Canada sees G7, G20 addressing yuan, imbalances

OTTAWA (Reuters) - G7 and G20 meetings next year will put a major focus on fixed-rate currencies like the Chinese yuan to try to address global economic imbalances, Canadian Finance Minister Jim Flaherty told Reuters.

Speaking in an interview on Monday, Flaherty said the Canadian dollar and other market currencies could keep rising. The interview was held for release on Tuesday.

Flaherty, who will chair talks by finance ministers and central bankers of the Group of Seven rich industrialized nations in Canada in February, said a meeting of finance officials from the broader Group of 20 rich and emerging market economies would take place in June in South Korea.

The Canadian meeting, in the Arctic town of Iqaluit, would not issue a communique, reflecting the increasing weight now being placed on the G20 in the international community.

“This is an opportunity for G7 countries to deal with some of the financial sector reform issues, for example, because the financial crisis did emanate from the G7,” he said.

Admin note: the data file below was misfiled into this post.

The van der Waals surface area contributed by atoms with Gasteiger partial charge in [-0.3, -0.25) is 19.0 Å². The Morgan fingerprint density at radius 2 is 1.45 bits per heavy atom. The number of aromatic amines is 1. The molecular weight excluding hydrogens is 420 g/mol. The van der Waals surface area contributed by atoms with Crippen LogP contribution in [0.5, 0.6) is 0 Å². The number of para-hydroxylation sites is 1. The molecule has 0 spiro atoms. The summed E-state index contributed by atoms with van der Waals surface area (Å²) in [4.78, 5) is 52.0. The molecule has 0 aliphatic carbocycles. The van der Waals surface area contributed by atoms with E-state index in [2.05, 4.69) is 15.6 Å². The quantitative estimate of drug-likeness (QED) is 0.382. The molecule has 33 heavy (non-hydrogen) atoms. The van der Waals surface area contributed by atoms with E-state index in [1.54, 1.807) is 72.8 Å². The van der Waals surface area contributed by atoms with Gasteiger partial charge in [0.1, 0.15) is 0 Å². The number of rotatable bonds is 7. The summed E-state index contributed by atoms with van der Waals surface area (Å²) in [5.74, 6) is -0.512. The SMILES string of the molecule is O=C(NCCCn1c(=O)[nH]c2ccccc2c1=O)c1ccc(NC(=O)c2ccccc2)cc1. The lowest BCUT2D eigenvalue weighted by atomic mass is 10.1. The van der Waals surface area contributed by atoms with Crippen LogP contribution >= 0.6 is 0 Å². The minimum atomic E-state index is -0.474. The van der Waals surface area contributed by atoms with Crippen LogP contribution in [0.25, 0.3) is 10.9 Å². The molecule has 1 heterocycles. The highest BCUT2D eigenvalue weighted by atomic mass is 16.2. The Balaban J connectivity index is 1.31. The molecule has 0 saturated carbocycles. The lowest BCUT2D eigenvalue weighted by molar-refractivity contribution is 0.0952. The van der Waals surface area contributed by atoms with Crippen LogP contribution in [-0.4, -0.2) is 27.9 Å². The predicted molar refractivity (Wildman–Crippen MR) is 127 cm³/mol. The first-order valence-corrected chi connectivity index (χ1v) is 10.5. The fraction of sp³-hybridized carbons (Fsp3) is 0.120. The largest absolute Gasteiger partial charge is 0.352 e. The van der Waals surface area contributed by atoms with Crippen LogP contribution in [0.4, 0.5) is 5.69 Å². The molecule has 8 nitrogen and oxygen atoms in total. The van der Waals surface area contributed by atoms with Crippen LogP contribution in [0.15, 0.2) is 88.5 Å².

He said the question of currencies was crucial because of the global imbalances -- principally huge current account surpluses in countries like China and deficits in the United States and elsewhere.

“You can’t look at the world today on a macro basis and not ask the question: Is this a source of instability?” he said.

“So China, for example, was permitting its currency to move more toward the market before the crisis. I hope as the crisis eases that we’ll see a resumption of that pattern.”

Europe and Canada have complained that an inflexible yuan means their currencies bear the brunt of currency movements to help fix current account deficits.

Flaherty said the Canadian government and the Bank of Canada have tools to influence the exchange rate of the Canadian dollar “but they really are limited.”

“Any observer can see these days that the pressure is downward on the U.S. dollar and upward on the other market currencies, that we have a global imbalances issue with respect to some of the Asian currencies,” he said.

He said the volatility of the Canadian dollar makes it difficult for businesses to adjust. “It’s a market currency, so what we’re always worried about is volatility.”

The G7 comprises the United States, Japan, Britain, France, Germany, Italy and Canada.

Flaherty said the Iqaluit meeting would look at ways to strengthen the financial system to prevent another crisis.

That includes the sticky topic of mutual assessments of national financial systems. This was envisaged in the G20 summit in Pittsburgh, Pennsylvania, but sometimes countries are reluctant because of concerns over sovereignty.

Editing by Janet Guttsman